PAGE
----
A few weeks ago, Holley’s MotorLife blog covered an electric vehicle doing something we typically associate with combustion: dragsters.
What Fans Love About Top Fuel Dragsters
While most normal drag racing cars start their life as a factory car of some kind and then duke it out against the competition for quarters and eighths of miles, the most wild drag racing machines are custom built. Some add a normal car body on top to look like a car, while the most extreme machines make no pretenses of being anything but a custom rig that prioritizes acceleration above everything.
Everything about Top Fuel dragsters is a caricature of automotive technology, and then a caricature of that. They’re powered by the most potent of alcohol-nitromethane fuels, and this potent mixture gets burnt by engines that are built from the ground up to perform amazingly for only a few seconds (they’d melt down if run for more than ten seconds). They often have no liquid cooling systems (something some EVs sort of get away with, but that’s very rare in today’s combustion vehicles), a sacrifice made for strength and rigidity. They otherwise tend to use relatively primitive pushrod, two-valve engine technology, but still make insane levels of power using a supercharger.
When they take off, they produce so much torque that they twist the tires into a smaller overall diameter from hub to tread, temporarily giving the vehicle a lower gear ratio and a much larger contact patch. As they speed up (reaching 100 MPH in 0.8 seconds), the tires expand again and give the vehicle a more favorable gear ratio for speed. But all of that power comes at a cost. After every race, the whole engine needs to be overhauled. And, that’s assuming they don’t blow up during their run, because the best racers are always at the edge of exploding. They’re that insane.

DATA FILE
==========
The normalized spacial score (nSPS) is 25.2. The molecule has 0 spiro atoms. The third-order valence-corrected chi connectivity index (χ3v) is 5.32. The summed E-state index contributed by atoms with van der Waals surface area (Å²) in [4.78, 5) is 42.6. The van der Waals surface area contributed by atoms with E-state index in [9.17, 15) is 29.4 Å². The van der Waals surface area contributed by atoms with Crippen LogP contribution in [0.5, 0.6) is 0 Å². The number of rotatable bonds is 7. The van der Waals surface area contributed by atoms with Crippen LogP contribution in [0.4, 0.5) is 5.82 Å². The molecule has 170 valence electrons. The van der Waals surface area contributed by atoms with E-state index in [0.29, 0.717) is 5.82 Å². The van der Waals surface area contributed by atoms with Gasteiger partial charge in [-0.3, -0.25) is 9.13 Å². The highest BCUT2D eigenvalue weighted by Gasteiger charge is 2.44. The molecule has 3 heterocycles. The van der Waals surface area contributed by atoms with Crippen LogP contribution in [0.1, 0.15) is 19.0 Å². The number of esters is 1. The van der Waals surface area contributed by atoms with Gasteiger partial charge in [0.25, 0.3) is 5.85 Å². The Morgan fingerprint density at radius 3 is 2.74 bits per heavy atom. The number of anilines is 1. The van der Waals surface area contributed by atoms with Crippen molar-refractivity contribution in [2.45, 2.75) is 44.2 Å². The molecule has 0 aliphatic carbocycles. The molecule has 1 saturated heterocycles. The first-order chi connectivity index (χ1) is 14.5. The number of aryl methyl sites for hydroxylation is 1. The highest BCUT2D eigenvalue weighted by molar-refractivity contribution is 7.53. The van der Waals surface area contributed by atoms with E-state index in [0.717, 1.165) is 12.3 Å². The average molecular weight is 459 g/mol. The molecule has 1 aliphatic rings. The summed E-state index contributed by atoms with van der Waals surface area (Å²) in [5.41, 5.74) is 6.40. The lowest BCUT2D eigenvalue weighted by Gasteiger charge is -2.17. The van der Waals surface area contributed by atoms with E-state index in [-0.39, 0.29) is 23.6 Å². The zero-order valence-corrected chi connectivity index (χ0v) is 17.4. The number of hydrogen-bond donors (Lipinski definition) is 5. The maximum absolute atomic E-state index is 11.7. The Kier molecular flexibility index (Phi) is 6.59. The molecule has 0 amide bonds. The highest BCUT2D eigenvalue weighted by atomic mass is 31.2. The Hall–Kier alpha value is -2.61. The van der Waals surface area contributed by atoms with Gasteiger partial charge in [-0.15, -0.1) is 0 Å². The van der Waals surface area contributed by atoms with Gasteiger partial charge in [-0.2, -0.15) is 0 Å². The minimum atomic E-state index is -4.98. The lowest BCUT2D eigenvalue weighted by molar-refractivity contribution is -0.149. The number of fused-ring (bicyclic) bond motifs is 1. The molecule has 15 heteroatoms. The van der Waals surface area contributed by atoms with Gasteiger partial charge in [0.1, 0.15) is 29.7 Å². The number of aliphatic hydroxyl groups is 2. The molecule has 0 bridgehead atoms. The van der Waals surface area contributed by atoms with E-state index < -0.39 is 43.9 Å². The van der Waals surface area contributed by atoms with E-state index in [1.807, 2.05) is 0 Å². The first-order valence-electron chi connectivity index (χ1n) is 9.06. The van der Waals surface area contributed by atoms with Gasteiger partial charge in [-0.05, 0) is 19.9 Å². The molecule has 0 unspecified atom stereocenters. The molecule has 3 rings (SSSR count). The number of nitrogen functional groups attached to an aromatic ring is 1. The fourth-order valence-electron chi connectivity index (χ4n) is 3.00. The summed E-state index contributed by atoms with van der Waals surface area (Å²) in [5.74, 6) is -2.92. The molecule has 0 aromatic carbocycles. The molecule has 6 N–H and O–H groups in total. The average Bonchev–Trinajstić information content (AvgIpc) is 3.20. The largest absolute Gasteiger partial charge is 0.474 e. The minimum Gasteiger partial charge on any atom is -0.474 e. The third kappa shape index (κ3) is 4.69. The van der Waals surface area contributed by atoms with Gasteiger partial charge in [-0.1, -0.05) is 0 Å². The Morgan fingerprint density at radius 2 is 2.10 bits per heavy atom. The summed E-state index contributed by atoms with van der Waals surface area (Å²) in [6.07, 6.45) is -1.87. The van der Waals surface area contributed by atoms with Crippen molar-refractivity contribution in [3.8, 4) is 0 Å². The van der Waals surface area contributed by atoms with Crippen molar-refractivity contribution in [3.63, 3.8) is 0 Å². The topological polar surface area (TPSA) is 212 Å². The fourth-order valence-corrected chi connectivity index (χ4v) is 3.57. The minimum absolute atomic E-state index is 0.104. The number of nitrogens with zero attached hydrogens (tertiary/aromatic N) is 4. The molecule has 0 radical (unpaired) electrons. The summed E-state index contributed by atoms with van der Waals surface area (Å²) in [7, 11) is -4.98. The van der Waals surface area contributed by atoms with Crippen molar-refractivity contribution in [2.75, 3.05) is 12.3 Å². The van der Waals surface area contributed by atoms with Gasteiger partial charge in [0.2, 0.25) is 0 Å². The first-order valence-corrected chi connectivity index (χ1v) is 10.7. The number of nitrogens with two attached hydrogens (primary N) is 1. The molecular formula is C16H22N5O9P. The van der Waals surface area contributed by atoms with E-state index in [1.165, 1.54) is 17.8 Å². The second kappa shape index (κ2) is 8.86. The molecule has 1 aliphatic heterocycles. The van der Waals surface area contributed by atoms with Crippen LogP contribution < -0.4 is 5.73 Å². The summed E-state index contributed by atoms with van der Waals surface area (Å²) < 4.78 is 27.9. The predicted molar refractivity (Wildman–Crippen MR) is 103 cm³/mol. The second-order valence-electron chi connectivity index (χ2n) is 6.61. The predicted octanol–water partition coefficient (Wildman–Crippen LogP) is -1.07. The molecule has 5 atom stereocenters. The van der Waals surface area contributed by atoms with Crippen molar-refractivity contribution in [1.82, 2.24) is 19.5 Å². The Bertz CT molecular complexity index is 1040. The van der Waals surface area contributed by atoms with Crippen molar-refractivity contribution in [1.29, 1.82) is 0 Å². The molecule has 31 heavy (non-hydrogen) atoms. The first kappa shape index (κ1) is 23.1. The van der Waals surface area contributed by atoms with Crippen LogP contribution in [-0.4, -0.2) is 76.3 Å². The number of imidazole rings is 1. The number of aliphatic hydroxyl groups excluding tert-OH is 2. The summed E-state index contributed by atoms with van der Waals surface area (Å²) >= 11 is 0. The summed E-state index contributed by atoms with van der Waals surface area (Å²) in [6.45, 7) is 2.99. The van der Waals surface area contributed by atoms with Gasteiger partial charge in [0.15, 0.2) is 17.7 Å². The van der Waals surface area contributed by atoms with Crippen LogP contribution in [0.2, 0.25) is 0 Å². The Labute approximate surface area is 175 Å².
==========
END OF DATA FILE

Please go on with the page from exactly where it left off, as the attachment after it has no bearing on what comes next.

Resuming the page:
Even the exhaust pipes push out so much exhaust that they themselves push the car down and forward just from the pressure of those escaping gases.
For fans, it’s a sight to behold. The primal sound, the fastest accelerating cars on the planet, and everything else about the race is truly a spectacle of racing, automotive engineering, and a show that impresses our inner caveman, whether the car makes it to the end of the track, goes up in flames, violently explodes, or goes airborne and disintegrates from all of the force.
Enter The Electric Dragster
If you’re a fan of EVs, you’ve probably been thinking to yourself, “Hey, this is an ideal job for EVs! They have lots of torque!” And, you’re definitely right. That’s why racing gear companies have been working behind the scenes with racing teams to get electric vehicle technology onto the track.
In 2016, veteran racer Steve Huff saw an interview on TV with earlier legend Don Garlits, who was the first racer to hit 200 MPH in a Top Fuel car back in the 1960s (today’s Top Fuel dragsters are going over 300). The topic? The race to do the same in an electric dragster. “I’m not really an electric car guy — I love internal combustion engines — but ICE tech has fundamentally stayed the same for more than a century.” Huff told MotorLife. “I was inspired by that interview with Don, but what really stuck out to me was that he said he didn’t think 200 mph was possible with the technology that was currently available at that time. That’s when I decided to design and build a car to break that barrier, and we named it Current Technology.”